Silvia Merida may one of the youngest members of this Spain squad, but she is the only player to have completed every single minute of her side’s matches so far at the FIFA U-17 Women’s World Cup in Costa Rica. And she has done it in a crucial position, the centre of Spain’s defence, the second-meanest backline in the competition so far.
In Friday’s final, Merida and her fellow Spain defenders face their greatest challenge yet in the form of the Japan - who boast the tournament’s most prolific attack. Despite the fine form of tireless forwards Hina Sugita and Yui Hasegawa, however, the Malaga-born defender holds no fear.
“They ought to fear us instead, because we’re really united as a team,” she told FIFA.com. “We’ve grown and evolved in this competition, we’ve improved our play and our finishing.”
Las Rojitas lost 2-0 to Japan in their first group match in Costa Rica, but Merida is confident they can avoid a repeat of the mistakes made in that defeat. “There were a few nerves because it was our opening World Cup game, but it wasn’t only that. We didn’t get into our rhythm and we didn’t compete well,” said the defender, an admirer of both Carles Puyol and Sergio Ramos.
Like the latter duo, Merida is a warrior who fights to win every challenge and loose ball. Powerful in the air, she is also skilful with the ball at her feet. “The coach asks me to be strong and drive the team forwards. Mine is a good position from which to see how the game is developing and I always try to bring the ball out with a good pass,” the centre-back – who is a fan of Real Madrid – added.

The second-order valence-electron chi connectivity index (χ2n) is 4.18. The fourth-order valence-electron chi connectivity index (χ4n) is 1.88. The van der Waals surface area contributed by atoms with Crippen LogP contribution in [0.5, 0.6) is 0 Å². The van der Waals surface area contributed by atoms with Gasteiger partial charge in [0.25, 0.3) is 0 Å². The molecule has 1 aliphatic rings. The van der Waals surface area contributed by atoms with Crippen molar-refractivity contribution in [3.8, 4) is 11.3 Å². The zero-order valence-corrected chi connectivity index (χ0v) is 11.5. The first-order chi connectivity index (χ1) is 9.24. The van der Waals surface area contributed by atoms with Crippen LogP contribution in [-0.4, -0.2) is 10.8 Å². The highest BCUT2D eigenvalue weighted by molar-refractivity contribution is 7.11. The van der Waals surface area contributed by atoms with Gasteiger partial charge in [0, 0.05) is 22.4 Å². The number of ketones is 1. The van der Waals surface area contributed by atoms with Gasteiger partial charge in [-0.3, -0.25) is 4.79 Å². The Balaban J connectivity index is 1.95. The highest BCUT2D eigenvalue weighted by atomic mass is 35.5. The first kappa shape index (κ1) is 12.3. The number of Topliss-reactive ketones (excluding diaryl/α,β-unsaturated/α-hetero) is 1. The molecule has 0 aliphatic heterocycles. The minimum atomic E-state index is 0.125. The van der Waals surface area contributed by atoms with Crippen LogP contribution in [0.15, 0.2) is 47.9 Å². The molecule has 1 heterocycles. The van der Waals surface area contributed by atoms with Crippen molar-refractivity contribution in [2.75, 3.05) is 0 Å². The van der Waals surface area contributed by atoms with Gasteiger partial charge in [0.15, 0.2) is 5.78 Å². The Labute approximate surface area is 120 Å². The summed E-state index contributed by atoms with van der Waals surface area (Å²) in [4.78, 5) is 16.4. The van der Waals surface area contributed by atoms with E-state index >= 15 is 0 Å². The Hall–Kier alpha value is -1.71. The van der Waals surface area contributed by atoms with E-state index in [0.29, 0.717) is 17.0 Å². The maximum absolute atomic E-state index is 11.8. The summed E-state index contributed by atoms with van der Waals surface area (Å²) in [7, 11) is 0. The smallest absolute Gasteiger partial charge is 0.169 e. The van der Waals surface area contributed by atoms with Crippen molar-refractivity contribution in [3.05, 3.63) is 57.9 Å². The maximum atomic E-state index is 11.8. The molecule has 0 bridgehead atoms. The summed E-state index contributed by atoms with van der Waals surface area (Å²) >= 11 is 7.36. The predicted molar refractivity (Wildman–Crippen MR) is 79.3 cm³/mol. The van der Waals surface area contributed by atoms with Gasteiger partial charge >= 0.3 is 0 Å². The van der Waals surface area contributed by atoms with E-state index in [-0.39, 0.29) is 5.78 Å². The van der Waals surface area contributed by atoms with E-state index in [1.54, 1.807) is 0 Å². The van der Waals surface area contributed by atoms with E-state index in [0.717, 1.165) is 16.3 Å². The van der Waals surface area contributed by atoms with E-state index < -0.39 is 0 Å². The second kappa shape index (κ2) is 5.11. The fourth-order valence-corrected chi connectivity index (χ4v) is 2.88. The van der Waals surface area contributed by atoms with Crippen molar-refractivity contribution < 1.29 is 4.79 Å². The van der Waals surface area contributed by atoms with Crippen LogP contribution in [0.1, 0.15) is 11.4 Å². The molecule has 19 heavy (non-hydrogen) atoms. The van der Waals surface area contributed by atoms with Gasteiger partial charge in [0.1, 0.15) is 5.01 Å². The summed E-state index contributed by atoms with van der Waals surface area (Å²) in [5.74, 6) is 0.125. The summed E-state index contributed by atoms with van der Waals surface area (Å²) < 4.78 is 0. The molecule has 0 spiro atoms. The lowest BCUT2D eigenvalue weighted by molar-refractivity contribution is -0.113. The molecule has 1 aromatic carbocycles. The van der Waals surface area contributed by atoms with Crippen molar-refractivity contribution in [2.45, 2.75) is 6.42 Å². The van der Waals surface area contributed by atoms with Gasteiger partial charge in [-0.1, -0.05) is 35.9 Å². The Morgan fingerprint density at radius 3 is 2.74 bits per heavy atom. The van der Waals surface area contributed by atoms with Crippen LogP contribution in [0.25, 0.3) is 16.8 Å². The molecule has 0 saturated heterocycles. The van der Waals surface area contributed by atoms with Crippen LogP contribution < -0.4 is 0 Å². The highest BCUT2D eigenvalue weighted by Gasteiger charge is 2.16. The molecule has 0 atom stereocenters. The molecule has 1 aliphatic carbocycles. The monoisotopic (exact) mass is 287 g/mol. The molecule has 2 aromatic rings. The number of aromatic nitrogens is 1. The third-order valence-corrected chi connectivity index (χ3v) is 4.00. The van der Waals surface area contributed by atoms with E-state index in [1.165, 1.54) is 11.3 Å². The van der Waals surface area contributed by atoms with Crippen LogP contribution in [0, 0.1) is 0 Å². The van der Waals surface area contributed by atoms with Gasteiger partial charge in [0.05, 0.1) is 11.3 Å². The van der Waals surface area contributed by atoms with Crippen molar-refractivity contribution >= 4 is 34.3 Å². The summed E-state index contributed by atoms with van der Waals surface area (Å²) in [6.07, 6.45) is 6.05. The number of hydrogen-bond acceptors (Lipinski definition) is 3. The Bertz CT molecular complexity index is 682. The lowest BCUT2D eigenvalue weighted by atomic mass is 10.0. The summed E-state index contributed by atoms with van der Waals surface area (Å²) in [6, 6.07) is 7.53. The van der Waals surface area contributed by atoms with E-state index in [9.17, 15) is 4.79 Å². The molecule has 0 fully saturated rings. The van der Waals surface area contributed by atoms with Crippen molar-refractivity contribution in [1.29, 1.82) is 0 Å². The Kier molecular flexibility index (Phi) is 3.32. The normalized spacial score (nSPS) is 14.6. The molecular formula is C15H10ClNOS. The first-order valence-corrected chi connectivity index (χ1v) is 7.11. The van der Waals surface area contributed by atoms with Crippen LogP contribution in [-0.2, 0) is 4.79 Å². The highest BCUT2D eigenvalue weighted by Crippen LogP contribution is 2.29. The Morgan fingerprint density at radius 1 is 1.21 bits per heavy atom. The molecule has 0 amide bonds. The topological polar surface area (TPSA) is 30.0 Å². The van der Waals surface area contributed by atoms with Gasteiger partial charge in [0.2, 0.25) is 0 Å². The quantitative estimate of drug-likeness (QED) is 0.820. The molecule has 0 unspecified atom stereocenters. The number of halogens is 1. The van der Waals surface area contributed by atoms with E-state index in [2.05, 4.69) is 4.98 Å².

Four years ago at the FIFA World Cup™ in South Africa, Spain’s men lost to Switzerland in their opening match but went on to make history by winning the Final at Soccer City. Now, Las Rojitas hope to repeat the feat achieved by Vicente del Bosque’s side.
This time, Spain fans will be made to suffer a little more as this game takes place in the early hours, but Silvia says it will be worth the wait. “It’s going to be an exciting game,” she said. “We’ll give our all right up to the end in order to do our very best for Spain.”
Whatever the outcome, the Atletico Benamiel defender already feels like a winner. “I’ve come up against some really good players from other teams, I’ve grown as a footballer thanks to this international experience and tackling such contrasting styles of play. I’ve also made a great group of friends on this adventure – they are like sisters to me now.”
What more could she ask for? Well, the trophy, logically, and a gold medal. And if she ends up as a champion, Merida knows exactly how she will celebrate: "If we win, the first hug will be for my coach, Jorge Vilda, because he brought me into the team a year ago, even though I was one of the youngest players.
"Whenever I’ve needed help, he has been there and he has given me a lot of support," she concluded, clearly emotional. "He has also given me more confidence in myself and I’m very grateful for that.”